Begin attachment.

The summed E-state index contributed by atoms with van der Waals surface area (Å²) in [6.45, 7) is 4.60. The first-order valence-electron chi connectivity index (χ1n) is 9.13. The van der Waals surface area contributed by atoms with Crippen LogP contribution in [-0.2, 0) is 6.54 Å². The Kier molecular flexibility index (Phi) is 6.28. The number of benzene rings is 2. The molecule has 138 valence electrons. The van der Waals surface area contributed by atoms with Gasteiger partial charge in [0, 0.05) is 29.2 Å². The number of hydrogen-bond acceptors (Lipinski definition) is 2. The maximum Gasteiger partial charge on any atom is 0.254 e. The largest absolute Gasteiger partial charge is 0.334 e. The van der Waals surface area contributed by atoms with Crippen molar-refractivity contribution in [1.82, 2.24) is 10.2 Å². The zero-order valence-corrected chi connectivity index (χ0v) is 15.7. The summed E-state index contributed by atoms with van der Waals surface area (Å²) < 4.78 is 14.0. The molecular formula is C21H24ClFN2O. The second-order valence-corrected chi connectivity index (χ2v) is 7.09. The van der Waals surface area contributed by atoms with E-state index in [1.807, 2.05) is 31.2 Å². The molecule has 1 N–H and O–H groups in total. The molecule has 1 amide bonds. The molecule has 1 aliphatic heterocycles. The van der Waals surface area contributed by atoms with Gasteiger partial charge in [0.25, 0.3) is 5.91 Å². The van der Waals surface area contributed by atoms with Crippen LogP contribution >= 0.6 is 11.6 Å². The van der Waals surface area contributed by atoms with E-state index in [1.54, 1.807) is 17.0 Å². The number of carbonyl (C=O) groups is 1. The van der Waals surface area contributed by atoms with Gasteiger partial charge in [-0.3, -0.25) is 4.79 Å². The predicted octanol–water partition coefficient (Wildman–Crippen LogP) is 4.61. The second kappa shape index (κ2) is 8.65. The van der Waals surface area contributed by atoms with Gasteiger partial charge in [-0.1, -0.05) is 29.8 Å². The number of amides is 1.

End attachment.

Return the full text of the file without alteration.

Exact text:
The summed E-state index contributed by atoms with van der Waals surface area (Å²) in [6.45, 7) is 4.60. The first-order valence-electron chi connectivity index (χ1n) is 9.13. The van der Waals surface area contributed by atoms with Crippen LogP contribution in [-0.2, 0) is 6.54 Å². The Kier molecular flexibility index (Phi) is 6.28. The number of benzene rings is 2. The molecule has 138 valence electrons. The van der Waals surface area contributed by atoms with Gasteiger partial charge in [0, 0.05) is 29.2 Å². The number of hydrogen-bond acceptors (Lipinski definition) is 2. The maximum Gasteiger partial charge on any atom is 0.254 e. The largest absolute Gasteiger partial charge is 0.334 e. The van der Waals surface area contributed by atoms with Crippen molar-refractivity contribution in [1.82, 2.24) is 10.2 Å². The zero-order valence-corrected chi connectivity index (χ0v) is 15.7. The summed E-state index contributed by atoms with van der Waals surface area (Å²) < 4.78 is 14.0. The molecular formula is C21H24ClFN2O. The second-order valence-corrected chi connectivity index (χ2v) is 7.09. The van der Waals surface area contributed by atoms with E-state index in [1.807, 2.05) is 31.2 Å². The molecule has 1 N–H and O–H groups in total. The molecule has 1 amide bonds. The molecule has 1 aliphatic heterocycles. The van der Waals surface area contributed by atoms with Gasteiger partial charge in [0.25, 0.3) is 5.91 Å². The van der Waals surface area contributed by atoms with Crippen LogP contribution >= 0.6 is 11.6 Å². The van der Waals surface area contributed by atoms with E-state index in [1.54, 1.807) is 17.0 Å². The number of carbonyl (C=O) groups is 1. The van der Waals surface area contributed by atoms with Gasteiger partial charge in [-0.3, -0.25) is 4.79 Å². The predicted octanol–water partition coefficient (Wildman–Crippen LogP) is 4.61. The second kappa shape index (κ2) is 8.65. The van der Waals surface area contributed by atoms with Gasteiger partial charge in [-0.1, -0.05) is 29.8 Å². The number of amides is 1.